PING, PING, PING! The handsets are ringing in celebration as Dubai society lives to party on for another day ... thanks to the continuation of Blackberry services in the UAE.
The 11th hour reprieve came on Friday with a message being sent to users that Blackberry services now comply with the telecom authorities requirements, and this begs the question as to "who caved"? Did the telecom authority relax it's requirements, or did RIM (the makers of Blackberry handsets) succumbed to pressure and opened it's security codes to the government ... something they stated would never be done.
Either way, users of the service won't really care as they can now continue to BBM away, but the question really should be asked as to what happened.
A couple of months ago, there was a strong statement from the UAE that Blackberry services would be cut off in the country. The reason given was because of security concerns. Blackberry encryption was too tight and the UAE government could not read the messages being sent via these devices.
To my my mind, there is nothing wrong with the UAE's (or any other governments) concern on this. While we may all wish for our privacy to be protected, let's not be naive - all governments are looking at phone message, text messages, instant message and emails etc..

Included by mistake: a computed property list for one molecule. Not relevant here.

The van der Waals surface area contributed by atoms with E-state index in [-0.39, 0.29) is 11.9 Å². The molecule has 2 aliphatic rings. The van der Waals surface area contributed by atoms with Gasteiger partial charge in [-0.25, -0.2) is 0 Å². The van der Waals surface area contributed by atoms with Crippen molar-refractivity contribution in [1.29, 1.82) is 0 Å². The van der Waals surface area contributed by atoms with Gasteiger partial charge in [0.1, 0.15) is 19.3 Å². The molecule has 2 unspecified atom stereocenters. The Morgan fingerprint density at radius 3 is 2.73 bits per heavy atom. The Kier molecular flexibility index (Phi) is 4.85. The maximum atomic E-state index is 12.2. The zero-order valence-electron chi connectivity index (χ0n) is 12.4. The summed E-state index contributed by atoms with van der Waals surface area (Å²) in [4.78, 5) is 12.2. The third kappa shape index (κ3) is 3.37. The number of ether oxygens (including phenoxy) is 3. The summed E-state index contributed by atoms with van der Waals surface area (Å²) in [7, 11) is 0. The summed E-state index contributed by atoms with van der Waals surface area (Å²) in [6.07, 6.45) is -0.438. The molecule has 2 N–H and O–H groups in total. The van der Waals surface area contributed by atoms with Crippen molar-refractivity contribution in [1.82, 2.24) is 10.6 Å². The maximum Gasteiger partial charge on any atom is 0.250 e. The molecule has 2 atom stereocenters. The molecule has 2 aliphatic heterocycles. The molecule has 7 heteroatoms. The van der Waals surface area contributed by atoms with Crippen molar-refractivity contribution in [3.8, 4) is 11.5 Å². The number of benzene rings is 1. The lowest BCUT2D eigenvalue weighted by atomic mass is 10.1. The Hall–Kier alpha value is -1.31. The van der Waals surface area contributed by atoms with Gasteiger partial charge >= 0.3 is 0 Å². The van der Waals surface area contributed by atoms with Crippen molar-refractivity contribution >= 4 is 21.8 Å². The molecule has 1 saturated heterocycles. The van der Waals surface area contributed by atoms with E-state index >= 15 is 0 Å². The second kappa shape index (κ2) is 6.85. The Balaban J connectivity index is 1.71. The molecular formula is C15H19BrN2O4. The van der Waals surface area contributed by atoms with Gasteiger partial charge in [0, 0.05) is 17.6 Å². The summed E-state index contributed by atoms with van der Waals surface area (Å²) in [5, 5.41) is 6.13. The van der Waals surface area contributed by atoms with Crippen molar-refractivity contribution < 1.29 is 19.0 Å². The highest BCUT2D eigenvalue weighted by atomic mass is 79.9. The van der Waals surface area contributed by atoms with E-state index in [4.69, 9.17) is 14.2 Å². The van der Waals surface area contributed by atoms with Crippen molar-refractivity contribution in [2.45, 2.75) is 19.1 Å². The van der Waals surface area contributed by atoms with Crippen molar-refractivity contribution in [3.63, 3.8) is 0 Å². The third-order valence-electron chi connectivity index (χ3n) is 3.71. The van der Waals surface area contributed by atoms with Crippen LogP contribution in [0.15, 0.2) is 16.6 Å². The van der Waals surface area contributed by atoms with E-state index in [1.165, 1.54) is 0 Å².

If you are one to be concerned about this, and therefore use Blackberry because of this security, what are you really trying to hide?
Once this call for a ban came from the UAE, RIM were very fast to say that the will not compromise on their security and will not allow any government access to their servers and encryption. Who are they kidding? Does anyone seriously believe that the USA government, for one, doesn't have the full ability to tap into any Blackberry message they want?
The problem here has arisen because the discussion about access took place in the public domain instead of behind closed doors, where a sensible and discreet settlement could have been arranged. However, with the way this played out and now that Blackberry services will continue, did the UAE relax it's rules (and is now no longer concerned about security), or has RIM given in and allowed access, destroying their key differentiator from Apple and Android etc...?
My money is on RIM giving in, and they will be forced to with India as well ... and then all other countries in the world in which they operate.
But should this be a worry for people? In today's day and age, I cant believe that any information we have is secure, and people buying Blackberries for THIS reason are being unrealistic. The service RIM offers may be the most secure of all its competitors, but the security they claim to offer is by no means impenetrable. We all have enough weaknesses in our data and communications systems anyway to make the need for this imperfect protection virtually null and void.
With such a crack in it's defences, is this then the beginning of the end for Blackberry and RIM? For companies, there may now be a second thought about exclusive implementation of RIM's platform, but for my wife and the rest of Dubai society, "long live Blackberry and BBM"!